An Olympic-Sized Disaster Brewing In Brazil – Analysis


By Mila Sanchez

The Olympics are a highly anticipated event that reels in even those who typically don’t watch sports. This year is especially notable as it is the first time a South American country has hosted the Olympics. But what should be an exciting and historic year for the games is turning into a complete disaster. There are so many worrisome factors surrounding the games in Rio that are very troublesome given the fact that the games are to start in less than one month. Crime has always been a problem in Brazil, but recently crime has begun to rise even higher in the eve of the Olympic games. While it has been stated that double the security of the London games will be patrolling the streets Rio de Janeiro, security forces have been protesting due to lack of funds to actually pay them. This comes as no surprise as the governor of Rio recently declared a state of financial and public calamity. And though the safety of people traveling to Brazil is important, there is an even bigger concern for the safety of the world with the outbreak of the Zika virus.

Zika Virus Crisis

The Zika virus is the latest serious disease outbreak to strike, and the outbreak seemingly started in Brazil. Though the virus has slowly been spreading throughout the Americas, it is mainly concentrated in Brazil. With arguably the largest global event taking place in Rio, and athletes and spectators traveling from around the world to participate, they could very well be bringing the worst possible souvenir home with them. While people infected with Zika typically suffer mild symptoms that generally last about a week (if they display any symptoms at all), it has been linked to more serious conditions such as Guillain-Barré Syndrome and acute disseminated encephalomyelitis (ADEM), though these are rare and not yet fully confirmed. The most serious condition connected to Zika is Microcephaly, a severe birth defect affecting the babies of women who were infected with Zika while pregnant. This birth defect can be debilitating or even fatal to babies born with it, and its connection to Zika is too strong to ignore.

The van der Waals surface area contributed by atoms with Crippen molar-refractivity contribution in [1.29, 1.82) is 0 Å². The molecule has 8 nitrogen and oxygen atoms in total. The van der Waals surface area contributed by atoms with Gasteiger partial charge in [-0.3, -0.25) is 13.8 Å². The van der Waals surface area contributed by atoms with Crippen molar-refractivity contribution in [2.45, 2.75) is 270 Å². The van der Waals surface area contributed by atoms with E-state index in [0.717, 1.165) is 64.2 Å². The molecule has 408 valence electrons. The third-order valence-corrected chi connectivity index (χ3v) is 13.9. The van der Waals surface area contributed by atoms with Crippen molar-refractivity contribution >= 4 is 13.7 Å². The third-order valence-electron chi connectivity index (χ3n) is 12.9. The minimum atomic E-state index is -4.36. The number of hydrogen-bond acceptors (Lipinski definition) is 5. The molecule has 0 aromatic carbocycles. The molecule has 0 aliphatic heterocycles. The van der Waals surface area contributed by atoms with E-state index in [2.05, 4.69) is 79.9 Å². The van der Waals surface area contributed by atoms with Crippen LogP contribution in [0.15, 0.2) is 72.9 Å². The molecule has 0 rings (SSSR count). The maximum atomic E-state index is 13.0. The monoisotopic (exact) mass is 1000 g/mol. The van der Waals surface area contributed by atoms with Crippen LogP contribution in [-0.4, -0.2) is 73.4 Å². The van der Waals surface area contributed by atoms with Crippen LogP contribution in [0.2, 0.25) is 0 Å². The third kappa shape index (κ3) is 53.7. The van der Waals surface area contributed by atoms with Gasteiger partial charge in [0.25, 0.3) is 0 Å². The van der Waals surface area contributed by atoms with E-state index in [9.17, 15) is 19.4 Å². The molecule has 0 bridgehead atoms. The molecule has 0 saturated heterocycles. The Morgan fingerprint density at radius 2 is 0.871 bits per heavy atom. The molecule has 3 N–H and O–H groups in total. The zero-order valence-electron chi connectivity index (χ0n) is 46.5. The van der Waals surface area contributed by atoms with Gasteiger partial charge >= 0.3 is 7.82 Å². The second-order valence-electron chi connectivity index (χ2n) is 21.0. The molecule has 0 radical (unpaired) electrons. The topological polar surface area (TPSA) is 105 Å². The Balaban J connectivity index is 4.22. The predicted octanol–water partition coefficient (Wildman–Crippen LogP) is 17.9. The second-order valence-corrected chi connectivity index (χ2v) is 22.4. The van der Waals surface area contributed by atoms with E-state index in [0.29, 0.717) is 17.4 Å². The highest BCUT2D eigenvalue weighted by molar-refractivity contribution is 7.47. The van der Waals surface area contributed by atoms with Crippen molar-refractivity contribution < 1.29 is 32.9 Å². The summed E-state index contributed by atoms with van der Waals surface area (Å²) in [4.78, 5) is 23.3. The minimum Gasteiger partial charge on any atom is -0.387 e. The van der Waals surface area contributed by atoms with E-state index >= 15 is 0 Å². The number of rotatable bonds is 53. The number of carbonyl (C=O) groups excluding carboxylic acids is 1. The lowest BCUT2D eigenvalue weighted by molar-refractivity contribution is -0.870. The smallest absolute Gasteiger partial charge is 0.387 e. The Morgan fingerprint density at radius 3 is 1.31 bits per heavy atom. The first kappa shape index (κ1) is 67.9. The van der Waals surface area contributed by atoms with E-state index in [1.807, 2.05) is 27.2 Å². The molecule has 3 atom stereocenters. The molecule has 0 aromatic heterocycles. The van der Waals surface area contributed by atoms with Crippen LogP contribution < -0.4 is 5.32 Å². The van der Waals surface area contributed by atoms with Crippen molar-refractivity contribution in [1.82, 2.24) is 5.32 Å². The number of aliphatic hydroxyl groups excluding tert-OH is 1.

The transmission of Zika is mostly attributed to mosquitoes, but it can also be transmitted through sexual contact. Because it is much more likely that a man can spread it to a partner, men are advised to abstain from sex, or correctly use a condom for up to six months after contracting the virus, as the virus has been found to live in sperm for much longer than in blood. This is especially significant for men whose partners are pregnant. It is advised that women who have contracted the virus abstain from trying to conceive for at least two months, as to avoid possible birth defects. Women currently pregnant are warned not to travel to areas affected by Zika, and to avoid having sex with men who have traveled to those areas for the entire duration of their pregnancy.

A Lack of Action despite Global Concern

Knowing the serious side effects and easy transmission of the Zika virus, it is astonishing that Olympic officials have done nothing to come up with an alternative, like holding the Olympics at a different time or place. The World Health Organization declared Zika a global health emergency back in January of 2016, giving plenty of time to find a solution that keeps Olympic attendees, and the world, safe, while taking into account the financial crisis in Rio. One such idea could have been using the facilities of a previous Summer Olympics host and using the proceeds to reimburse Rio the money they invested into building facilities. Whether or not that idea is feasible, the fact is that no action was taken to find a plan B for the Olympics, despite real concerns of a global epidemic.

Many athletes concerned about Zika have chosen to sit out this years Olympics, rather than risk their health and the health of their families. Though some countries are taking extra precautions to keep their athletes safe during the Olympics, the same safety measures will not be provided for the spectators traveling to the event. Despite the optimism of Rio Olympic organizers, ticket sales are far behind the ticket sales of the previous games in London, proving that many are deciding to skip the Olympics this year. Tourism is down overall in Brazil, and the Olympic games aren’t doing much to remedy that.

With the threat of rapid spreading of the Zika virus because of the Olympics, and overall safety concerns in Brazil, it is negligent to allow the Olympics to continue there. Because it’s too late to remedy the situation now, the CDC has created a page to help tourists protect themselves for those traveling to Rio this August. Take every precaution you can and stay safe, though the safest option is to abstain from traveling there completely.

This article was published at Geopolitical

Geopolitical Monitor is an open-source intelligence collection and forecasting service, providing research, analysis and up to date coverage on situations and events that have a substantive impact on political, military and economic affairs.

Leave a Reply

Your email address will not be published. Required fields are marked *